The story behind this stunning photo of a lightning storm near St Helens
- Credit: Archant
This photo was captured in Crank by local resident, Dr Barrie Pennington. He explains the origins of lightning trees and the history of the surrounding area.
This photo of a lightning storm was taken near Crank village, St. Helens which is where I live. (Although St. Helens is now in Merseyside I am old enough to still think of myself as a Lancashire lad).
The trees are ‘lightning trees’ deliberately left there by farmers to protect people and livestock from lightning strikes. This is a common ploy in agricultural areas and you will often see single trees or small clusters dotted around the countryside. Most lightning trees are oak or sometimes elm as they have a reputation for their ability to absorb the tremendous power in a lightning strike because with their hollow cell structure the electricity is discharged straight to the ground. Other trees with water-filled cells are not so lucky and will often be killed by a hit - the bark often flying off at supersonic speeds - hence the danger of standing under a tree. (Avoid the oak it draws the stroke, beware the ash it counts the flash, creep under thorn it spares you harm - old folklore to protect people during a storm).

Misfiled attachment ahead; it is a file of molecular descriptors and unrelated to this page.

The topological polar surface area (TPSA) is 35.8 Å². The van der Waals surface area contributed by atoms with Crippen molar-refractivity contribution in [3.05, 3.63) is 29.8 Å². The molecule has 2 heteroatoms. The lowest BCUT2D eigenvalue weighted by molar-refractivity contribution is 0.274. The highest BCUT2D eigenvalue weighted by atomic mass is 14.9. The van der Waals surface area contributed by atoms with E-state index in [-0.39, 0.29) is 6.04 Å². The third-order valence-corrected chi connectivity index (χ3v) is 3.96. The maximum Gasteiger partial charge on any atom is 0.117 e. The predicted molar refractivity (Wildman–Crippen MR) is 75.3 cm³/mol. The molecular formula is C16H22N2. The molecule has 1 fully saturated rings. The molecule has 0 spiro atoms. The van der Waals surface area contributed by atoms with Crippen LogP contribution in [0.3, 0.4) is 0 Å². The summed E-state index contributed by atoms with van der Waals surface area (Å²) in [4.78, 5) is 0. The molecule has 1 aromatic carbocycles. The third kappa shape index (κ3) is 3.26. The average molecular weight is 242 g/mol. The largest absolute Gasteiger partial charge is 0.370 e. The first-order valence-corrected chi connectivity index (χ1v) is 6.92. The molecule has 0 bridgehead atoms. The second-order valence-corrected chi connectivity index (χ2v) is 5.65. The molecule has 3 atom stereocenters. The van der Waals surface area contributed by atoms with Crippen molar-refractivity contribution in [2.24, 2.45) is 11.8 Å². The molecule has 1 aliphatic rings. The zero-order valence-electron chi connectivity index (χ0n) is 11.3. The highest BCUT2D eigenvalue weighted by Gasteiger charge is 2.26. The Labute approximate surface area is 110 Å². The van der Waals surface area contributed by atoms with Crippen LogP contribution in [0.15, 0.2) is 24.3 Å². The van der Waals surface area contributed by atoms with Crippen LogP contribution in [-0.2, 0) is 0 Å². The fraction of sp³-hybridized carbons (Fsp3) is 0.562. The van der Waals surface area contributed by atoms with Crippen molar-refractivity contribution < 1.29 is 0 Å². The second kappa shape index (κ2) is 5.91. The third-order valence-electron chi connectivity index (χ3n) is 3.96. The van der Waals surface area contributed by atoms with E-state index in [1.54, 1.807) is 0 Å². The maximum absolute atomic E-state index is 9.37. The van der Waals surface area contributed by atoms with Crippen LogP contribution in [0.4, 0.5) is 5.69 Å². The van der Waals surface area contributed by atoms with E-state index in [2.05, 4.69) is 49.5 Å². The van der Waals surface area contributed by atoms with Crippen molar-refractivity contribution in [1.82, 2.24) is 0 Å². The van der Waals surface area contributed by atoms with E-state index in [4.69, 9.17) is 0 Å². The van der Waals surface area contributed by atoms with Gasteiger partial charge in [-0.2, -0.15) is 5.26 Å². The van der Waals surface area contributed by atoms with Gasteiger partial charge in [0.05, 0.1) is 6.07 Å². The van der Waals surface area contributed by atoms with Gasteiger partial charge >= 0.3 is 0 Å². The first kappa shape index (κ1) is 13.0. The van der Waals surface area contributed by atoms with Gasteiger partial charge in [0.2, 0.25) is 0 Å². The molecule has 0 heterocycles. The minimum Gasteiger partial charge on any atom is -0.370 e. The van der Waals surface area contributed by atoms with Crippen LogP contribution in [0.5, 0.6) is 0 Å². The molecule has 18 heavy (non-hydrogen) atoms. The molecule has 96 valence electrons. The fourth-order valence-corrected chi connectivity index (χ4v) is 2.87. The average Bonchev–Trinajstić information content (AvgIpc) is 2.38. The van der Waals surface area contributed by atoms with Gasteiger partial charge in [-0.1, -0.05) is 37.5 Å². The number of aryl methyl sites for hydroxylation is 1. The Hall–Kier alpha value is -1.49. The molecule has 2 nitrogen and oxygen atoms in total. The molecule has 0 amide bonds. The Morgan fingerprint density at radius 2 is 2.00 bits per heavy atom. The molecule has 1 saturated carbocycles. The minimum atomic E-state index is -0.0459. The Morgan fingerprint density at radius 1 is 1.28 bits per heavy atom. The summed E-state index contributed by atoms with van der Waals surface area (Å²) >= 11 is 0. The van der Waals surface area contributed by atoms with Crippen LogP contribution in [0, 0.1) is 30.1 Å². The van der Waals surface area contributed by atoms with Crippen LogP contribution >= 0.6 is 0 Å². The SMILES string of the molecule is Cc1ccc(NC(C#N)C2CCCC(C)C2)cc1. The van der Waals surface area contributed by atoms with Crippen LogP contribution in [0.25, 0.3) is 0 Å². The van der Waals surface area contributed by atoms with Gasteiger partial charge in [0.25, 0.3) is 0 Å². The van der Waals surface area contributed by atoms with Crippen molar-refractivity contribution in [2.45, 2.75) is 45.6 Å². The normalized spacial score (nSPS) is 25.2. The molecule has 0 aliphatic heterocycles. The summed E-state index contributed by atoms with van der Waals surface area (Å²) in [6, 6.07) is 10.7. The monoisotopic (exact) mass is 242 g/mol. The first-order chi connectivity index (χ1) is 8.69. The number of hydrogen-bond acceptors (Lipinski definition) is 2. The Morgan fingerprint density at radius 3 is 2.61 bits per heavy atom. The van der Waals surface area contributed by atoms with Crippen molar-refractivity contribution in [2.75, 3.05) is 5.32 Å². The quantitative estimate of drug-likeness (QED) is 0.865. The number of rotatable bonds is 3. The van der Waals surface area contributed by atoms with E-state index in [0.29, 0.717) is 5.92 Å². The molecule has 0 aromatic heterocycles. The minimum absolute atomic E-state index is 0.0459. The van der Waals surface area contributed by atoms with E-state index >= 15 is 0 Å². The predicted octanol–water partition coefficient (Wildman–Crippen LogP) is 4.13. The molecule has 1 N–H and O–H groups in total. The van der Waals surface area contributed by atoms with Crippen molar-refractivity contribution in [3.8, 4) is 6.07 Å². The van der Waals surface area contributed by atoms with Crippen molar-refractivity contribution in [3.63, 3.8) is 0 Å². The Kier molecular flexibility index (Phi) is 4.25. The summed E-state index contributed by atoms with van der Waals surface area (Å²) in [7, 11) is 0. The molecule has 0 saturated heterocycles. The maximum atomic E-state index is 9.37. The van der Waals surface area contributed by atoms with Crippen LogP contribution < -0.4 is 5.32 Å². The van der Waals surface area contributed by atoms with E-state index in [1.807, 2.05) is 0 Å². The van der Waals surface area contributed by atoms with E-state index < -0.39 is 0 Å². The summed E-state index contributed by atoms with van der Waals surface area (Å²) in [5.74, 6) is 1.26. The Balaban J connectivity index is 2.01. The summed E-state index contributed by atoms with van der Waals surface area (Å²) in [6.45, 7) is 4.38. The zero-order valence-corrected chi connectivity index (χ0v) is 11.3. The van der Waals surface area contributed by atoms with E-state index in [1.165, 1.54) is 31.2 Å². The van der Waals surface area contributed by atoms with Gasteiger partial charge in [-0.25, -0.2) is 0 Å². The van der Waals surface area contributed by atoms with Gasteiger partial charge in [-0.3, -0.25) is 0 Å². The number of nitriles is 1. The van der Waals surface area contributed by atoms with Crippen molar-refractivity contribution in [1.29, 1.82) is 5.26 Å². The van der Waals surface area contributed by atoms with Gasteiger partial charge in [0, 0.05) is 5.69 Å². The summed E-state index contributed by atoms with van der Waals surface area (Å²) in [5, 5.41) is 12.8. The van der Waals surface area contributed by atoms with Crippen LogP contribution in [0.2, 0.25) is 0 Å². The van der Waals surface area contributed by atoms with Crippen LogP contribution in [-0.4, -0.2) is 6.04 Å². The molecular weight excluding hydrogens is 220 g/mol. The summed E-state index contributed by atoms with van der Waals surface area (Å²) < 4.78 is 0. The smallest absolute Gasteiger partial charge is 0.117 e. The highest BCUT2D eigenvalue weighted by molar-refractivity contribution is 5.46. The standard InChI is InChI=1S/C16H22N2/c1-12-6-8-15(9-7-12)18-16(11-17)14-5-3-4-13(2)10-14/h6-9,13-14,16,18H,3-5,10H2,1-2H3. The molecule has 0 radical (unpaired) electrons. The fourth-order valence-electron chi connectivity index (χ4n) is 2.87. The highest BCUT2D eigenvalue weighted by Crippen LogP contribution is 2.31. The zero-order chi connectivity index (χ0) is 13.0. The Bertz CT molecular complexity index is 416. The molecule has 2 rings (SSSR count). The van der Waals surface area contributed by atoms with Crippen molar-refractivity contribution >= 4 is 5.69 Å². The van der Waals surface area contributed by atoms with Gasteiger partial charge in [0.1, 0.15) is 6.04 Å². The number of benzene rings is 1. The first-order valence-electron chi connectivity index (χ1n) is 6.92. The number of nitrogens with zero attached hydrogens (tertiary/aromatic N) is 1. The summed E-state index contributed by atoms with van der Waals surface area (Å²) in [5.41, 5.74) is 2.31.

The trees in the image have received multiple strikes and still yield leaves each year. Just behind them is Crank hidden/covered reservoir which is a back-up storage facility used in months of water shortage. Many people walk on top of the reservoir without realising they are standing on thousands of gallons of water. On a clear day there are spectacular views of Liverpool Bay and both the Anglican and Roman Catholic cathedrals can be seen in Liverpool. Standing on the reservoir puts you in the second highest point in St. Helens at 95m/311ft above sea level.
Billinge Hill is the highest peak in St. Helens (and Merseyside) at 179m/587ft. I took the picture when emerging from Crank Caverns an old sandstone quarry disused since the 1850s. Many of the local structures are built from its stone including Alder Lane Chapel constructed by my neighbour’s grandfather. The Caverns are steeped in mystery and tales of ghostly sightings are common. Land Registry records list the Caverns as unregistered but the land has been owned by Lord Derby’s estate for centuries. Indeed, Lord Derby himself used to go hunting there. The Caverns were used to store ammunition during World War Two as there was an ant-aircraft emplacement on the other side of the reservoir. During the Blitz, Luftwaffe bombers would often use Billinge Hill as a visual waypoint before turning left towards Liverpool. The anti-aircraft gun was positioned to take advantage of this sudden turn.
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